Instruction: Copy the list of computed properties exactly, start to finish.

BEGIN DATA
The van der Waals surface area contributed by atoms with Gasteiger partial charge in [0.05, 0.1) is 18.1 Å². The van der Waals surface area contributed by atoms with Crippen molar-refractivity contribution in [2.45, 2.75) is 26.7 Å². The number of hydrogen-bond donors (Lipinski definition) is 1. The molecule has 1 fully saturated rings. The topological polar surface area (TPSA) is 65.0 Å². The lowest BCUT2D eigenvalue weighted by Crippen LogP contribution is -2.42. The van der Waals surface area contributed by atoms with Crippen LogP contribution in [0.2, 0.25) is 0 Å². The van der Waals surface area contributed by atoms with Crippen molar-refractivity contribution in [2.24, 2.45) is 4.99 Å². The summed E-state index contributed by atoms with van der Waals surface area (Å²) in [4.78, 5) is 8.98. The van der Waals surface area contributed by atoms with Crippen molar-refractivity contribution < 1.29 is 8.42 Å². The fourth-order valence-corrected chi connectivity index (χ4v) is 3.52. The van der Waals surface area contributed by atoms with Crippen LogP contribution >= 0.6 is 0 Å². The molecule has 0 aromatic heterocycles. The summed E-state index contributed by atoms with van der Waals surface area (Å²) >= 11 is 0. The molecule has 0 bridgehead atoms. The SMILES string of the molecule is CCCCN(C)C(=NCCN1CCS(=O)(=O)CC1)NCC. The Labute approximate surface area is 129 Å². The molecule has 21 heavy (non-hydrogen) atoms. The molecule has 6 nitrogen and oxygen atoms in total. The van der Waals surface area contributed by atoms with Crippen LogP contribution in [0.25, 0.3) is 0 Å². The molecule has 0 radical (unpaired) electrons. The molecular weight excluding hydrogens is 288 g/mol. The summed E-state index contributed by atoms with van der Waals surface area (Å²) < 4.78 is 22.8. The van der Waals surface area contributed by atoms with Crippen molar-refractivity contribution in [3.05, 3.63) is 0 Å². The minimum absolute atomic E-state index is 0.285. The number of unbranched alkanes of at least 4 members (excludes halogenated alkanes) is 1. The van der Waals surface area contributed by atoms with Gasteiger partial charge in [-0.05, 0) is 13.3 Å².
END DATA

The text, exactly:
The van der Waals surface area contributed by atoms with Gasteiger partial charge in [0.05, 0.1) is 18.1 Å². The van der Waals surface area contributed by atoms with Crippen molar-refractivity contribution in [2.45, 2.75) is 26.7 Å². The number of hydrogen-bond donors (Lipinski definition) is 1. The molecule has 1 fully saturated rings. The topological polar surface area (TPSA) is 65.0 Å². The lowest BCUT2D eigenvalue weighted by Crippen LogP contribution is -2.42. The van der Waals surface area contributed by atoms with Crippen LogP contribution in [0.2, 0.25) is 0 Å². The van der Waals surface area contributed by atoms with Crippen molar-refractivity contribution in [2.24, 2.45) is 4.99 Å². The summed E-state index contributed by atoms with van der Waals surface area (Å²) in [4.78, 5) is 8.98. The van der Waals surface area contributed by atoms with Crippen molar-refractivity contribution < 1.29 is 8.42 Å². The fourth-order valence-corrected chi connectivity index (χ4v) is 3.52. The van der Waals surface area contributed by atoms with Crippen LogP contribution >= 0.6 is 0 Å². The molecule has 0 aromatic heterocycles. The summed E-state index contributed by atoms with van der Waals surface area (Å²) >= 11 is 0. The molecule has 0 bridgehead atoms. The SMILES string of the molecule is CCCCN(C)C(=NCCN1CCS(=O)(=O)CC1)NCC. The Labute approximate surface area is 129 Å². The molecule has 21 heavy (non-hydrogen) atoms. The molecule has 6 nitrogen and oxygen atoms in total. The van der Waals surface area contributed by atoms with Crippen LogP contribution in [0.25, 0.3) is 0 Å². The molecule has 0 radical (unpaired) electrons. The molecular weight excluding hydrogens is 288 g/mol. The summed E-state index contributed by atoms with van der Waals surface area (Å²) < 4.78 is 22.8. The van der Waals surface area contributed by atoms with Crippen molar-refractivity contribution in [3.05, 3.63) is 0 Å². The minimum absolute atomic E-state index is 0.285. The number of unbranched alkanes of at least 4 members (excludes halogenated alkanes) is 1. The van der Waals surface area contributed by atoms with Gasteiger partial charge in [-0.05, 0) is 13.3 Å².